Detection of Toscana virus-specific immunoglobulins G and M by an enzyme-linked immunosorbent assay based on recombinant viral nucleoprotein. (1/89)

An enzyme-linked immunosorbent assay (ELISA) based on the recombinant Toscana virus nucleoprotein (rN) has been developed. Its sensitivity and specificity for the detection of virus-specific immunoglobulins G and M in human sera were similar to those of the ELISA that is based on an antigen extracted from infected mouse brain and that is routinely used for serodiagnosis.  (+info)

Seroprevalence of West Nile, Rift Valley, and sandfly arboviruses in Hashimiah, Jordan. (2/89)

We conducted a serosurvey among patients of a health center in Hashimiah, a Jordanian town of 30,000 inhabitants located near a wastewater treatment plant and its effluent channel. Serum samples from 261 patients >/=5 years of age were assessed for immunoglobulin G (IgG) and IgM antibodies against West Nile, sandfly Sicilian, sandfly Naples, and Rift Valley viruses; the seroprevalence of IgG antibodies was 8%, 47%, 30%, and 0%, respectively. Female participants were more likely to have been infected than male. Persons living within 2 km of the treatment plant were more likely to have been infected with West Nile (p=0.016) and sandfly Sicilian (p=0.010) viruses. Raising domestic animals within the house was a risk factor for sandfly Sicilian (p=0.003) but not for sandfly Naples virus (p=0.148). All serum samples were negative for IgM antibodies against the tested viruses. Our study is the first documentation of West Nile and sandfly viruses in Jordan and calls attention to the possible health hazards of living close to wastewater treatment plants and their effluent channels.  (+info)

Poised for contagion: evolutionary origins of the infectious abilities of invertebrate retroviruses. (3/89)

Phylogenetic analyses suggest that long-terminal repeat (LTR) bearing retrotransposable elements can acquire additional open-reading frames that can enable them to mediate infection. Whereas this process is best documented in the origin of the vertebrate retroviruses and their acquisition of an envelope (env) gene, similar independent events may have occurred in insects, nematodes, and plants. The origins of env-like genes are unclear, and are often masked by the antiquity of the original acquisitions and by their rapid rate of evolution. In this report, we present evidence that in three other possible transitions of LTR retrotransposons to retroviruses, an envelope-like gene was acquired from a viral source. First, the gypsy and related LTR retrotransposable elements (the insect errantiviruses) have acquired their envelope-like gene from a class of insect baculoviruses (double-stranded DNA viruses with no RNA stage). Second, the Cer retroviruses in the Caenorhabditis elegans genome acquired their envelope gene from a Phleboviral (single ambisense-stranded RNA viruses) source. Third, the Tas retroviral envelope (Ascaris lumricoides) may have been obtained from Herpesviridae (double-stranded DNA viruses, no RNA stage). These represent the only cases in which the env gene of a retrovirus has been traced back to its original source. This has implications for the evolutionary history of retroviruses as well as for the potential ability of all LTR-retrotransposable elements to become infectious agents.  (+info)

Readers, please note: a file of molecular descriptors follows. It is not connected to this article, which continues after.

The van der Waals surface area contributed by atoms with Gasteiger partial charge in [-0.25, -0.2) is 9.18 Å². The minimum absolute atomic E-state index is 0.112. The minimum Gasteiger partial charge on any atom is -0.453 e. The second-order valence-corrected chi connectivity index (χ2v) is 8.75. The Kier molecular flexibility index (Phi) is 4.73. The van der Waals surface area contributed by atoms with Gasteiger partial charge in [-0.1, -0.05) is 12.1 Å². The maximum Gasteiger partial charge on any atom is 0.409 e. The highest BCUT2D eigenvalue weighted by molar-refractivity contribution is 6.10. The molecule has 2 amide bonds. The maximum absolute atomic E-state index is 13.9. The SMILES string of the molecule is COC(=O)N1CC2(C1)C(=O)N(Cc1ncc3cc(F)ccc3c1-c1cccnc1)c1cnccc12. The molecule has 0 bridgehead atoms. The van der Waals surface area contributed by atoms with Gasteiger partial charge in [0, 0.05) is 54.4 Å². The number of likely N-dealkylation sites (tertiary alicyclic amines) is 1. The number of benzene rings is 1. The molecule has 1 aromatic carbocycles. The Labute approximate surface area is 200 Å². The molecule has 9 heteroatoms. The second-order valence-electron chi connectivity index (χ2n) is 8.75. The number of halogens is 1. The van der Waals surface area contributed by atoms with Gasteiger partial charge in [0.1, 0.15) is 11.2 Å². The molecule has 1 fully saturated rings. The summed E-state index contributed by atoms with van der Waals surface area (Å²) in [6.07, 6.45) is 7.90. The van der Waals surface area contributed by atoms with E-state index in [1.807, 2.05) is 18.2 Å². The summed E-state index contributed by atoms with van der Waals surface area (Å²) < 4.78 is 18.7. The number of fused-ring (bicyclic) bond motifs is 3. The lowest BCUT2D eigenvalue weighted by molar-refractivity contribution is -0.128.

Encephalitis without meningitis due to sandfly fever virus serotype toscana. (4/89)

The role of Toscana (TOS) virus in producing encephalitis without meningitis is uncertain. We studied 2 cases of TOS virus encephalitis without meningitis by means of nested polymerase chain reaction assay and DNA sequencing. Findings confirm that TOS virus may directly cause encephalitis and suggest the usefulness of DNA sequencing in investigating relationships between TOS virus molecular patterns and the spectrum of neurological involvement.  (+info)

Characterization of the Golgi retention motif of Rift Valley fever virus G(N) glycoprotein. (5/89)

As Rift Valley fever (RVF) virus, and probably all members of the family Bunyaviridae, matures in the Golgi apparatus, the targeting of the virus glycoproteins to the Golgi apparatus plays a pivotal role in the virus replication cycle. No consensus Golgi localization motif appears to be shared among the glycoproteins of these viruses. The viruses of the family Bunyaviridae synthesize their glycoproteins, G(N) and G(C), as a polyprotein. The Golgi localization signal of RVF virus has been shown to reside within the G(N) protein by use of a plasmid-based transient expression system to synthesize individual G(N) and G(C) proteins. While the distribution of individually expressed G(N) significantly overlaps with cellular Golgi proteins such as beta-COP and GS-28, G(C) expressed in the absence of G(N) localizes to the endoplasmic reticulum. Further analysis of expressed G(N) truncated proteins and green fluorescent protein/G(N) chimeric proteins demonstrated that the RVF virus Golgi localization signal mapped to a 48-amino-acid region of G(N) encompassing the 20-amino-acid transmembrane domain and the adjacent 28 amino acids of the cytosolic tail.  (+info)